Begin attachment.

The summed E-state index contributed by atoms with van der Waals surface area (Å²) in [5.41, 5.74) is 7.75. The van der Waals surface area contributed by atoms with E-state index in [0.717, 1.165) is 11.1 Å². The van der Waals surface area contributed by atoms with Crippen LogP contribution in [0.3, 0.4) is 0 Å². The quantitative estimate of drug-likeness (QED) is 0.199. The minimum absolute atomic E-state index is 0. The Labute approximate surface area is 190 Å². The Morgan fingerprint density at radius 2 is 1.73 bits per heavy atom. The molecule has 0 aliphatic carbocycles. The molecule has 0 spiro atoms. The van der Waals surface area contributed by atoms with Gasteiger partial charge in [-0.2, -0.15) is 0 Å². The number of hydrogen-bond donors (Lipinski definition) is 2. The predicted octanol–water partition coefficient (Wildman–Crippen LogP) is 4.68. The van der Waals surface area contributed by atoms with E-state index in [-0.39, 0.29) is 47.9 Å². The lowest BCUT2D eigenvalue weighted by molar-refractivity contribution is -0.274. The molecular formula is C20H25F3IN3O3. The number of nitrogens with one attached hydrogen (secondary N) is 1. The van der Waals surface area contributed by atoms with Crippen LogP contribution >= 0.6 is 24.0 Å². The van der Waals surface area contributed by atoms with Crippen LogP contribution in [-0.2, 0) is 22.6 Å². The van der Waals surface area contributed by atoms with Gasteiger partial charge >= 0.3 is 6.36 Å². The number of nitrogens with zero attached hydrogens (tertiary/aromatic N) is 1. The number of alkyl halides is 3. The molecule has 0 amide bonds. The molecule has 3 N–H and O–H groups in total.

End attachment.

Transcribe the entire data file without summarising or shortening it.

The summed E-state index contributed by atoms with van der Waals surface area (Å²) in [5.41, 5.74) is 7.75. The van der Waals surface area contributed by atoms with E-state index in [0.717, 1.165) is 11.1 Å². The van der Waals surface area contributed by atoms with Crippen LogP contribution in [0.3, 0.4) is 0 Å². The quantitative estimate of drug-likeness (QED) is 0.199. The minimum absolute atomic E-state index is 0. The Labute approximate surface area is 190 Å². The Morgan fingerprint density at radius 2 is 1.73 bits per heavy atom. The molecule has 0 aliphatic carbocycles. The molecule has 0 spiro atoms. The van der Waals surface area contributed by atoms with Gasteiger partial charge in [-0.2, -0.15) is 0 Å². The number of hydrogen-bond donors (Lipinski definition) is 2. The predicted octanol–water partition coefficient (Wildman–Crippen LogP) is 4.68. The van der Waals surface area contributed by atoms with E-state index in [-0.39, 0.29) is 47.9 Å². The lowest BCUT2D eigenvalue weighted by molar-refractivity contribution is -0.274. The molecular formula is C20H25F3IN3O3. The number of nitrogens with one attached hydrogen (secondary N) is 1. The van der Waals surface area contributed by atoms with Crippen LogP contribution >= 0.6 is 24.0 Å². The van der Waals surface area contributed by atoms with Crippen LogP contribution in [-0.2, 0) is 22.6 Å². The van der Waals surface area contributed by atoms with Gasteiger partial charge >= 0.3 is 6.36 Å². The number of nitrogens with zero attached hydrogens (tertiary/aromatic N) is 1. The number of alkyl halides is 3. The molecule has 0 amide bonds. The molecule has 3 N–H and O–H groups in total.